Go The Distance helps people overcome addiction, one run at a time: Season of Sharing 2022

TJ Trudo chuckles at the memory of his first run this summer with Go The Distance, a Portland nonprofit that for three years has helped people recovering from drug and alcohol addiction build support networks founded on exercise.

Days after moving into Southeast Portland treatment center Fora Health, Trudo squeezed into his pair of worn-out running shoes and joined a Go The Distance group to run at a track in Floyd Light City Park.

The 41-year-old Portland native did not get far. His lungs were on fire by the end of his third lap. He stopped to breathe, frustrated with his body and the shape he had put it in.

“It was tough going,” said Trudo, four months and about 30 Go The Distance runs later. “I was kind of a shell of a man at the time.”

No longer.

Trudo’s story is exactly the kind that inspired Izzy Alvarado to create Go The Distance in 2019.

“It makes me feel good,” Alvarado said. “It makes me feel hopeful for him. It makes me feel like he has a chance.”

> Donate to Go The Distance or the Season of Sharing general fund

Himself in recovery, Alvarado volunteered for six months leading people at a downtown Portland treatment center five days a week. He quickly realized that many of them didn’t have the shoes necessary to make running a regular and comfortable habit, so he went on Facebook to ask friends and followers to donate shoes.

“Then we just started getting shoes,” Alvarado said. That was helpful, he said, but he knew cash donations would be better, to be able to buy the exact right types and sizes. Alvarado talked with a friend about it and, together, they created the nonprofit Go The Distance, and cash donations started to come in.

Go The Distance, a beneficiary of The Oregonian/OregonLive’s 2022 Season of Sharing holiday fundraising campaign, now has three part-time employees and about five volunteers. With a $185,000 annual budget pulled together from grants and donations, Alvarado and his team lead 10 weekly runs for people staying in three Portland drug and alcohol treatment centers, and two runs a week for people who ran with the group while in treatment but have since graduated.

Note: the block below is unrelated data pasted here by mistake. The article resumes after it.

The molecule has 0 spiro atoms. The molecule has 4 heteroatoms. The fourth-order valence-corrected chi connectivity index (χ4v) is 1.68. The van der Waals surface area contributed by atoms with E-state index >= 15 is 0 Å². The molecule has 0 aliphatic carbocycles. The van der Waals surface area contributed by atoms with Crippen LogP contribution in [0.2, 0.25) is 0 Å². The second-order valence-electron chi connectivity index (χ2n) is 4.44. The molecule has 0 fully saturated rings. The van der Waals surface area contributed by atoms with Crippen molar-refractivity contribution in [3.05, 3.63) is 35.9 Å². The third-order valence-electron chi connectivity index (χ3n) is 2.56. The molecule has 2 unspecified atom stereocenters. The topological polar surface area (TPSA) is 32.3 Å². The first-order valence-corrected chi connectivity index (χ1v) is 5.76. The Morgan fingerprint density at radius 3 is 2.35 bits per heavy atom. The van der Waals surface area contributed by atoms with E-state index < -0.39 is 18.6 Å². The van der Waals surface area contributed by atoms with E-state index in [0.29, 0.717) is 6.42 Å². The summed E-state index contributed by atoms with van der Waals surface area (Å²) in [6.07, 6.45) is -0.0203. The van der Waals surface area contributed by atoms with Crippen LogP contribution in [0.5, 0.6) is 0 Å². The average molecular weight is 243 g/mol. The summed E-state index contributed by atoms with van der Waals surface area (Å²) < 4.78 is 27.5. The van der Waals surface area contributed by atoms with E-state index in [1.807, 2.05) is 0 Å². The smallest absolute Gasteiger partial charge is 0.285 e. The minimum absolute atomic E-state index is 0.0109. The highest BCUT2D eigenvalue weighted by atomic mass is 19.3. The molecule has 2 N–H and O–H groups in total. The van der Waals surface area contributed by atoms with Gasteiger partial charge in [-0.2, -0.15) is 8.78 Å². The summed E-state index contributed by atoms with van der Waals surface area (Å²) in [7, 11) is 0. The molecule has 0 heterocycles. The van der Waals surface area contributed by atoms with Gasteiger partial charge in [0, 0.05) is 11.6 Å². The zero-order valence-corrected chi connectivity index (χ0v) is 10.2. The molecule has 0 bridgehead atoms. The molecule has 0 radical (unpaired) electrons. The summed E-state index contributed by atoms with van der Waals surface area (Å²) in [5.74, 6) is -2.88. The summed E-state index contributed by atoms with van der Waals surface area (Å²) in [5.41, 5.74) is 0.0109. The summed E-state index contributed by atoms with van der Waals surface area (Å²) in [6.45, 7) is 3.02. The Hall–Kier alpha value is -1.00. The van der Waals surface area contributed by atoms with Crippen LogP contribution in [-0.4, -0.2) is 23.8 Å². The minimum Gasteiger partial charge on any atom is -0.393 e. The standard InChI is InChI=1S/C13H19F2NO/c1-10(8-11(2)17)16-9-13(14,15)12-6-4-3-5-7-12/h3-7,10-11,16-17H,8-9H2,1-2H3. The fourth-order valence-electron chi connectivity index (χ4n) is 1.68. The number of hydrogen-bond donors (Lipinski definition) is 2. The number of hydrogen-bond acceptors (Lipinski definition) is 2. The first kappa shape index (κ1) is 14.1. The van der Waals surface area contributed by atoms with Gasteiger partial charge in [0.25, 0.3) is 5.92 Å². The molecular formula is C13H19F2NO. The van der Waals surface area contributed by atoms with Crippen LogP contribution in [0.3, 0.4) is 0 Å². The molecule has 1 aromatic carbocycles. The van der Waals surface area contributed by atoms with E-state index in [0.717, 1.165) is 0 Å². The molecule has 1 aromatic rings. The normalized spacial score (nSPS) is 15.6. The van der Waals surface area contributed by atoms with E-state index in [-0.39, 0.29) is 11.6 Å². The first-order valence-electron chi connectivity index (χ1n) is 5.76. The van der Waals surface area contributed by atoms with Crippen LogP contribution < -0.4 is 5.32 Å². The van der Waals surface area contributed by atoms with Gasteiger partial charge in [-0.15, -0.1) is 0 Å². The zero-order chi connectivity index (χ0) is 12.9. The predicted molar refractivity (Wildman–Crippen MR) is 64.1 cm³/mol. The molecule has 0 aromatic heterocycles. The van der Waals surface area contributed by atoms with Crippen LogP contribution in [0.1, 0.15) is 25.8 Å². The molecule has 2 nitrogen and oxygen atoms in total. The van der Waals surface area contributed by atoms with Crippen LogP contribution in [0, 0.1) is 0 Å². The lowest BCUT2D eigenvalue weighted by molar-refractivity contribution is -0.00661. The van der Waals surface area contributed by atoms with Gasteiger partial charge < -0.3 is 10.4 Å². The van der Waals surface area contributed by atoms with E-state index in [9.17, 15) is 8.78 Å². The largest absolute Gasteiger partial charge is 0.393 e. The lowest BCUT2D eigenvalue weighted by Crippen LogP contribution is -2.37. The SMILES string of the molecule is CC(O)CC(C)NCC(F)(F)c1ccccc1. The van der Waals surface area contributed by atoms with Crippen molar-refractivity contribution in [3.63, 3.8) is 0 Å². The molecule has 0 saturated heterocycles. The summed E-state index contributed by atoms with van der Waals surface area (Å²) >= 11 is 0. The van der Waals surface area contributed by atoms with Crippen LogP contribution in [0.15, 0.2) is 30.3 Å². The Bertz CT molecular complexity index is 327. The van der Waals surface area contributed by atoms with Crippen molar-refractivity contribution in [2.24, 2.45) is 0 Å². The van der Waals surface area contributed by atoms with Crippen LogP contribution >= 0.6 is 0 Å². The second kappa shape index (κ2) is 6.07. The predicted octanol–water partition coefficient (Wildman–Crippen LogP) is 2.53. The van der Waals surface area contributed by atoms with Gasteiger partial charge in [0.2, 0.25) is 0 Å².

The runs start with greetings and a stretch and last two to three miles, depending on the day. Around mid-way through a run, Alvarado stops the group for a check-in. He shares what’s on his mind and heart, and how his recovery is going. He then asks others to share. After 12 runs with Go The Distance, a runner gets free pair of running shoes and socks, a T-shirt, a drawstring bag, a medal and a certificate.

For all the positive anticipation Trudo said he felt on a recent Saturday morning as he stretched before a Go The Distance run, the path that brought him to that point was often dark.

One year after checking out of his last stint in a treatment center, Trudo thought he could control his drinking if he picked it up again. But that’s not what happened.

Trudo stopped going to recovery meetings, and over the course of a few months he was drinking more than he was before he got into treatment. When his father died in April, Trudo “went off the deep end,” he said.

Trudo’s breaking point was in June, the day after his older brother’s wedding, when he woke up in a hospital bed with no memory of the previous night. The level of alcohol in his blood would have been fatal for most other people, a doctor told him.

But it was the look on his mother’s face when she came into the hospital room that really shook him.

“I think she was scared,” Trudo said, crying at the memory. “In that moment, I recognized the damage I was doing to other people.”

Within weeks, Trudo checked into his room at Fora Health. For months, he has been taking classes, getting counseling, doing art, practicing new life skills, attending Alcoholics Anonymous meetings and, most Tuesday and Saturday mornings, putting on his sneakers and stepping outside for a run.

Standing in a circle in the Fora Health parking lot after a recent Saturday run, Alvarado launched the group’s post-run share.

“My sobriety date is June 20, 2017,” Alvarado said, setting the tone. “I’m really proud to be my authentic self and to be able to find myself here.”

It was Trudo’s turn.

After months at the treatment center, the man was getting ready to leave its controlled, safe environment.

“It’s kind of scary to be out there,” he said. “But I know I’ll be better this time.”

A fellow runner was ready with an answer.

“Come to an alumni run!”

What your donation can do

$50: Gets a runner a Go The Distance T-shirt, socks and sports bra.

$100: Pays for a pair of running shoes and Go The Distance medals for runners who complete 12 runs.

$150: Pays for running shoes and clothes and helps Go The Distance expand run offerings to a fourth treatment center.

— Fedor Zarkhin

This article is supported by PacificSource, a partner of Here is Oregon. The journalism is produced independently by members of The Oregonian/OregonLive newsroom.

We will be happy to hear your thoughts

Leave a reply

Lazy Cork
Enable registration in settings - general
Compare items
  • Total (0)
Shopping cart